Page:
This article by Brandon Milligan was originally published in the Arizona Daily Star, opens a new window on August 16, 2020.
Brandon Milligan, a delivery manager for the Pima County Public Library, is part of a team responsible for transporting requested library materials to other branches for library customers, as well as supplies, equipment and other items. But when the coronavirus hit, he was called upon to help feed the homeless and assist key agencies serving community members in need. He may be the ultimate example of pivoting in a COVID-19 world.
He did it gladly, representing the local library system well.
Here’s Milligan’s recollection of the whirlwind that has been the last several months:
On March 27, my deputy director called me into her office and said, “We need someone to go to Phoenix, pick up hand sanitizer, and deliver it to the Health Department.
I replied, “Say no more, I’m on my way.”
This was the beginning of me “chasing my tail” nonstop for the next two months. I would leave the Joel D. Valdez Main Library parking garage at 8 a.m. in a Ford transit van to go load 300 lunches from the Adult Detention Center and take them to the Casa Maria Soup Kitchen.
Every Monday, Wednesday and Friday, I would go from there to the Sam Lena-South Tucson Library to water the bean, tomato, and flower seeds they had planted just before the closure. While watering, I might get a text from a colleague at the Pima County Health Department saying, “When you’re available, I have some deliveries and pickups for you.”
Some days, I might get back to Joel D. Valdez Main Library, jump in the delivery truck and head out to pick up food at Amphitheater High School for community distribution, or Locker Mates at the Community Food Bank.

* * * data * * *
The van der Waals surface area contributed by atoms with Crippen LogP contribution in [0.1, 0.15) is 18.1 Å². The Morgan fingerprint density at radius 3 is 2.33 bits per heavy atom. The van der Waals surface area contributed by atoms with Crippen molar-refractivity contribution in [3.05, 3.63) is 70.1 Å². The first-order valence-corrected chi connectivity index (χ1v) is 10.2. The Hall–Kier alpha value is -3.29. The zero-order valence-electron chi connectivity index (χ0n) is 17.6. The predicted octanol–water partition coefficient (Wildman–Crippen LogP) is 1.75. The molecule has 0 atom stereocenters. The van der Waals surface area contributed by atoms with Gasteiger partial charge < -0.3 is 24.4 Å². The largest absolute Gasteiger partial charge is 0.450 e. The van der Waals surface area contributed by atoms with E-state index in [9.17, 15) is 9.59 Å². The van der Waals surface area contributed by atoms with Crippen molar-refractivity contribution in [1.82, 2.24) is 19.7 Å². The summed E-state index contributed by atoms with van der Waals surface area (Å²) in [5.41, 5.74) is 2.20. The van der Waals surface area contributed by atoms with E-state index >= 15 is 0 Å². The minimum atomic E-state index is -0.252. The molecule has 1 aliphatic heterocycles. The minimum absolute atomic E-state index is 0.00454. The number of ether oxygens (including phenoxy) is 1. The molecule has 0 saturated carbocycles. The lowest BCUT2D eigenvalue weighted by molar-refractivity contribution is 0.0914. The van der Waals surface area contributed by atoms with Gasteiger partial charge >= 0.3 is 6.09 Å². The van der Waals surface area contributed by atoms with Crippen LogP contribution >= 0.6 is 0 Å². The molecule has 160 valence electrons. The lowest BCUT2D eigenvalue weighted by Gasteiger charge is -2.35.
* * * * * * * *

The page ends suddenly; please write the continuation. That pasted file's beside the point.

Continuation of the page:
One day, I unloaded five pallets of produce from the Food Bank that was delivered by the National Guard. Shortly after, I unloaded eight pallets of books sent to us from Baker & Taylor, a library book distributor. In normal times, these book shipments are sent directly to individual libraries, but during the COVID-19 closure, they came to Joel D. Valdez Main Library for internal distribution.
Beginning March 30, I traveled to the Adult Detention Center seven days a week to pick up 300 lunches made for the Casa Maria kitchen. In mid-April, the kitchen staff at the ADC asked if I could take approximately 300 loaves of bread and extra boxes of bananas before they spoiled. The next day, I loaded the usual lunches, 29 racks of bread and six boxes of bananas along for the ride to Casa Maria.
I did this for 62 of the 67 days the library teamed up with the ADC to provide this service. It felt good not only helping our community members experiencing homelessness, but also to be a familiar face. We enjoyed a little friendly banter each day and many gave me a hard time for leaving. Food was not the only thing I delivered.
Between March 27 and June 16, I coordinated and/or provided pickups and deliveries from several agencies outside of Pima County, including Pima Community College, Xerocraft Hackerspace, GAP Ministries and Tucson Medical Center.
Throughout the COVID-19 pandemic, I have also worked alongside other Pima County departments in supporting our community. I have always been proud to know the work I do has a positive impact on the public, but nothing compares to these months.
It was very gratifying to be part of a group of folks who did whatever it took to pull the resources together to help our community through such an unprecedented situation.
On June 9, I was honored by District 2 Pima County Supervisor Ramón Valadez in the “Thank an Essential Worker” campaign. All of this work came from my heart. However, I do appreciate the acknowledgment.
Brandon Milligan is the delivery manager at Pima County Public Library, where he has worked for 18 years. He is a member of the LGBTQ+ Services Committee and the Bookbike team. In his spare time, Milligan is on two wheels, bicycling or motorcycling wherever the road takes him.